While Stephenson's theatrics may be viewed as a way of throwing the Heat off, they obviously backfired. Both of his tactics were on full display in Game 5. They just made Miami mad.
Really mad to the tune of a 25-point blowout in the next game.
Plus, there was no way possible James—a four-time MVP—would play the way he did in Game 5. There was no way for him to be limited to a single-digit scoring production the next time around. He was out for redemption.
Indiana's emotional immaturity issues actually date back to last season, when Hibbert was fined $75,000 for his postgame rant after Game 6 against the Heat.
Yes, this Pacers team is a year older. But are they a year wiser? Not just yet.
The Indianapolis Star's Bob Kravitz touched on the subject of the Pacers' emotional immaturity in his May 30 article:
They should have been good enough to take the Miami Heat to the edge, maybe force another Game 7. But talent alone doesn't beat the two-time defending NBA champions, who comport themselves like champions.
It takes something more, something that isn't readily measured during the NBA Combine. It takes emotional maturity and character and competitive will. And in that category, the Pacers were horribly lacking.
The Parting Shot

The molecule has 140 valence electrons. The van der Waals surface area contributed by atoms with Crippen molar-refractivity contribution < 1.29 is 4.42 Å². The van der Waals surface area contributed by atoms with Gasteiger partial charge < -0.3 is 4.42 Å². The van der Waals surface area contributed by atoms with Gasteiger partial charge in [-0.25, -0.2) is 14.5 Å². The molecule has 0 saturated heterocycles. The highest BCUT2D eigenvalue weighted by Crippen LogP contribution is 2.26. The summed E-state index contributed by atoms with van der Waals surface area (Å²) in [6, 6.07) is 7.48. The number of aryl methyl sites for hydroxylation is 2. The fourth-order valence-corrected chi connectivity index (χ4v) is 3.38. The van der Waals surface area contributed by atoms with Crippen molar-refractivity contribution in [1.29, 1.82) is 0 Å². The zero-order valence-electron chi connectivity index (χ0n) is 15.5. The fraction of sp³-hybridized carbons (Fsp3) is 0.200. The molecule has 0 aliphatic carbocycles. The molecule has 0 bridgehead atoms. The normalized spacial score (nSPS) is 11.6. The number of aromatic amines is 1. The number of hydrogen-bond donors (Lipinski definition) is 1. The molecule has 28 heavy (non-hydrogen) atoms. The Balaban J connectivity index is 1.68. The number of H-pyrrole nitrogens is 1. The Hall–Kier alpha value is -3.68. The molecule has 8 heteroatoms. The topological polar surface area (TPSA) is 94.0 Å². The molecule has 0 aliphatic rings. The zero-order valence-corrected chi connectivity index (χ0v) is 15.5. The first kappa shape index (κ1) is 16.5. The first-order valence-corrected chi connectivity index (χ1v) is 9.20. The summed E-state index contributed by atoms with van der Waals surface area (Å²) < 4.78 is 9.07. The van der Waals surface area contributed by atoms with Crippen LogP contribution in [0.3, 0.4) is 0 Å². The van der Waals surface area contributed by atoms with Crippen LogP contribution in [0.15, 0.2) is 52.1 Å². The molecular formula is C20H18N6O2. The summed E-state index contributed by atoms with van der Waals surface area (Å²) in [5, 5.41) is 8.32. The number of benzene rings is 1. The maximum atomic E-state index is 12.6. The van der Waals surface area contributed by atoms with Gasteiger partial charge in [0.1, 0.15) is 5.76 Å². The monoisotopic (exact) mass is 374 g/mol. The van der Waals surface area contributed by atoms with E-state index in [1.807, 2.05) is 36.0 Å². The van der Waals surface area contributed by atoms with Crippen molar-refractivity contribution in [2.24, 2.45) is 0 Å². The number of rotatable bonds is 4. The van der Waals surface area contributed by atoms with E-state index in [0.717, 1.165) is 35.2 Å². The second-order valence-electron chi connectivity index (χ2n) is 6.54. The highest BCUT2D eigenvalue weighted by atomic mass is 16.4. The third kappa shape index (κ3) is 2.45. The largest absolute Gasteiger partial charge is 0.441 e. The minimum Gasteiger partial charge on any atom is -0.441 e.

Another reason the Pacers couldn't keep up with the Heat was their bench. Thirty-four-year-old Luis Scola was their primary weapon from the shock troopers, but he wasn't consistent.
C.J. Watson had a strong Game 1 with 11 points but was a non-factor the rest of the way. Rasual Butler, as he has all season long, made the most of every opportunity given him.
To put things in perspective, the Pacers' bench got outscored by the Heat's, 149-93, per 1070TheFan.com's Conrad Brunner.
What the Pacers needed was a Jamal Crawford or Vinnie Johnson type of player who can provide instant offense off the bench. Evan Turner was supposed to be that guy, but that experiment failed miserably.
Had Turner clicked and Andrew Bynum been healthy, the complexion of this series would have been entirely different. The breaks just didn't go Indy's way in the end.
With this, Brunner says the Pacers now face an uncertain future:
There is no shame in losing to one of the best teams in NBA history, and there is some sense of accomplishment in returning to the conference finals two years in a row, finishing with the best regular-season record in the East.
But on each previous step of the ladder, the Pacers entered the offseason with genuine cause for optimism.
Not this time.
Now, the Pacers face nothing but uncertainty. The only thing they know is the chasm between their talent level, their professionalism, their maturity, and those of the Heat cannot be closed by internal growth and a couple of new bench players to scapegoat.
To sum up, the Pacers couldn't get over the hump versus the Miami Heat because the defending champs simply executed better. Indy was also emotionally immature and had a weak bench once again.
A more optimistic outlook has them in the position of the Pacers of the mid-1990s, who had to develop for several seasons before finally knocking off the hated New York Knicks.
However, as Brunner pointed out, a cloud of uncertainty also hangs above a team that had every opportunity to dethrone the Miami Heat but just couldn't.